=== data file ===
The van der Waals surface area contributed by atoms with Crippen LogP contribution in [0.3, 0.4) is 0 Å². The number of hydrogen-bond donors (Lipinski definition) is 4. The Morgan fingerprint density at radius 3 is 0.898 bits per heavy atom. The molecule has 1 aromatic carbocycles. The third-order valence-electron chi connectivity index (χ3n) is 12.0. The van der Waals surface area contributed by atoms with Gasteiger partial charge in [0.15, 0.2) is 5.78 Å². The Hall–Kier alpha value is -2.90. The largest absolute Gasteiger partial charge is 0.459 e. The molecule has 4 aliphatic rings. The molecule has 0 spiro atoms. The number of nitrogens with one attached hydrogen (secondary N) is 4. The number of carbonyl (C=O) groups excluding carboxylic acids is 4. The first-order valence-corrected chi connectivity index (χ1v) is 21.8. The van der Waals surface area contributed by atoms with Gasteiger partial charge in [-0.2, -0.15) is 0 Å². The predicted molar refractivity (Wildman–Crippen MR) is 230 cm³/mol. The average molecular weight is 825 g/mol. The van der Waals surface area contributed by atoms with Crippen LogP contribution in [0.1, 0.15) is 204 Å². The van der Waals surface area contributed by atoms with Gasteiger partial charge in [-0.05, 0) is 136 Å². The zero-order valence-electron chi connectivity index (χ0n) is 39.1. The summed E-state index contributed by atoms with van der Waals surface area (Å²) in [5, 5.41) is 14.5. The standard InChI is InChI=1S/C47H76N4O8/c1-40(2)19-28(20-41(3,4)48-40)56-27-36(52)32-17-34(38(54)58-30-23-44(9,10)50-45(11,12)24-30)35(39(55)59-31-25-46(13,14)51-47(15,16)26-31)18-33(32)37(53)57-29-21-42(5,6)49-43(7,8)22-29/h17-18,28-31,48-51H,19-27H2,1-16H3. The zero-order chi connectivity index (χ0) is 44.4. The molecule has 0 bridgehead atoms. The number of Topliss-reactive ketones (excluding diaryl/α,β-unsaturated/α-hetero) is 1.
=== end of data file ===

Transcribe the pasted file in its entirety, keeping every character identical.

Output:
The van der Waals surface area contributed by atoms with Crippen LogP contribution in [0.3, 0.4) is 0 Å². The number of hydrogen-bond donors (Lipinski definition) is 4. The Morgan fingerprint density at radius 3 is 0.898 bits per heavy atom. The molecule has 1 aromatic carbocycles. The third-order valence-electron chi connectivity index (χ3n) is 12.0. The van der Waals surface area contributed by atoms with Gasteiger partial charge in [0.15, 0.2) is 5.78 Å². The Hall–Kier alpha value is -2.90. The largest absolute Gasteiger partial charge is 0.459 e. The molecule has 4 aliphatic rings. The molecule has 0 spiro atoms. The number of nitrogens with one attached hydrogen (secondary N) is 4. The number of carbonyl (C=O) groups excluding carboxylic acids is 4. The first-order valence-corrected chi connectivity index (χ1v) is 21.8. The van der Waals surface area contributed by atoms with Gasteiger partial charge in [-0.2, -0.15) is 0 Å². The predicted molar refractivity (Wildman–Crippen MR) is 230 cm³/mol. The average molecular weight is 825 g/mol. The van der Waals surface area contributed by atoms with Crippen LogP contribution in [0.1, 0.15) is 204 Å². The van der Waals surface area contributed by atoms with Gasteiger partial charge in [-0.05, 0) is 136 Å². The zero-order valence-electron chi connectivity index (χ0n) is 39.1. The summed E-state index contributed by atoms with van der Waals surface area (Å²) in [5, 5.41) is 14.5. The standard InChI is InChI=1S/C47H76N4O8/c1-40(2)19-28(20-41(3,4)48-40)56-27-36(52)32-17-34(38(54)58-30-23-44(9,10)50-45(11,12)24-30)35(39(55)59-31-25-46(13,14)51-47(15,16)26-31)18-33(32)37(53)57-29-21-42(5,6)49-43(7,8)22-29/h17-18,28-31,48-51H,19-27H2,1-16H3. The zero-order chi connectivity index (χ0) is 44.4. The molecule has 0 bridgehead atoms. The number of Topliss-reactive ketones (excluding diaryl/α,β-unsaturated/α-hetero) is 1.